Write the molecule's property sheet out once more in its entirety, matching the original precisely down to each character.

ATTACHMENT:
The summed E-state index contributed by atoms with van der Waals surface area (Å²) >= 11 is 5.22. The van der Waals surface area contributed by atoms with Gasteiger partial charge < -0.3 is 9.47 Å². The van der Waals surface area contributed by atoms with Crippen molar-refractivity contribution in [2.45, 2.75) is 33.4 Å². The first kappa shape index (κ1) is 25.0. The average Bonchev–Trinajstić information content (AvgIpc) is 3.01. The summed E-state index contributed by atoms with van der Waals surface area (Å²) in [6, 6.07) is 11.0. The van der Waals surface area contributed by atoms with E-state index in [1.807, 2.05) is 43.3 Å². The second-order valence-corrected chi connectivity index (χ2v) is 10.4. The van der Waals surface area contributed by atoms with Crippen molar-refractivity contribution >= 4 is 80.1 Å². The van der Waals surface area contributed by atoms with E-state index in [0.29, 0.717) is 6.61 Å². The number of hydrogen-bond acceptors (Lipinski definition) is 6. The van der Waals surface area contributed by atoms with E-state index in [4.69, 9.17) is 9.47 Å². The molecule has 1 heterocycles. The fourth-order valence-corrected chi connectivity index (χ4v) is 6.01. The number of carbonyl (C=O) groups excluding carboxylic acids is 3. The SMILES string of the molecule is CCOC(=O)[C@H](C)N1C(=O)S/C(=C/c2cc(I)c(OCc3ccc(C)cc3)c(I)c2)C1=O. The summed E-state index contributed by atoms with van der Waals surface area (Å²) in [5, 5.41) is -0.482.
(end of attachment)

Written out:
The summed E-state index contributed by atoms with van der Waals surface area (Å²) >= 11 is 5.22. The van der Waals surface area contributed by atoms with Gasteiger partial charge < -0.3 is 9.47 Å². The van der Waals surface area contributed by atoms with Crippen molar-refractivity contribution in [2.45, 2.75) is 33.4 Å². The first kappa shape index (κ1) is 25.0. The average Bonchev–Trinajstić information content (AvgIpc) is 3.01. The summed E-state index contributed by atoms with van der Waals surface area (Å²) in [6, 6.07) is 11.0. The van der Waals surface area contributed by atoms with E-state index in [1.807, 2.05) is 43.3 Å². The second-order valence-corrected chi connectivity index (χ2v) is 10.4. The van der Waals surface area contributed by atoms with Crippen molar-refractivity contribution >= 4 is 80.1 Å². The van der Waals surface area contributed by atoms with E-state index in [0.29, 0.717) is 6.61 Å². The number of hydrogen-bond acceptors (Lipinski definition) is 6. The van der Waals surface area contributed by atoms with E-state index in [4.69, 9.17) is 9.47 Å². The molecule has 1 heterocycles. The fourth-order valence-corrected chi connectivity index (χ4v) is 6.01. The number of carbonyl (C=O) groups excluding carboxylic acids is 3. The SMILES string of the molecule is CCOC(=O)[C@H](C)N1C(=O)S/C(=C/c2cc(I)c(OCc3ccc(C)cc3)c(I)c2)C1=O. The summed E-state index contributed by atoms with van der Waals surface area (Å²) in [5, 5.41) is -0.482.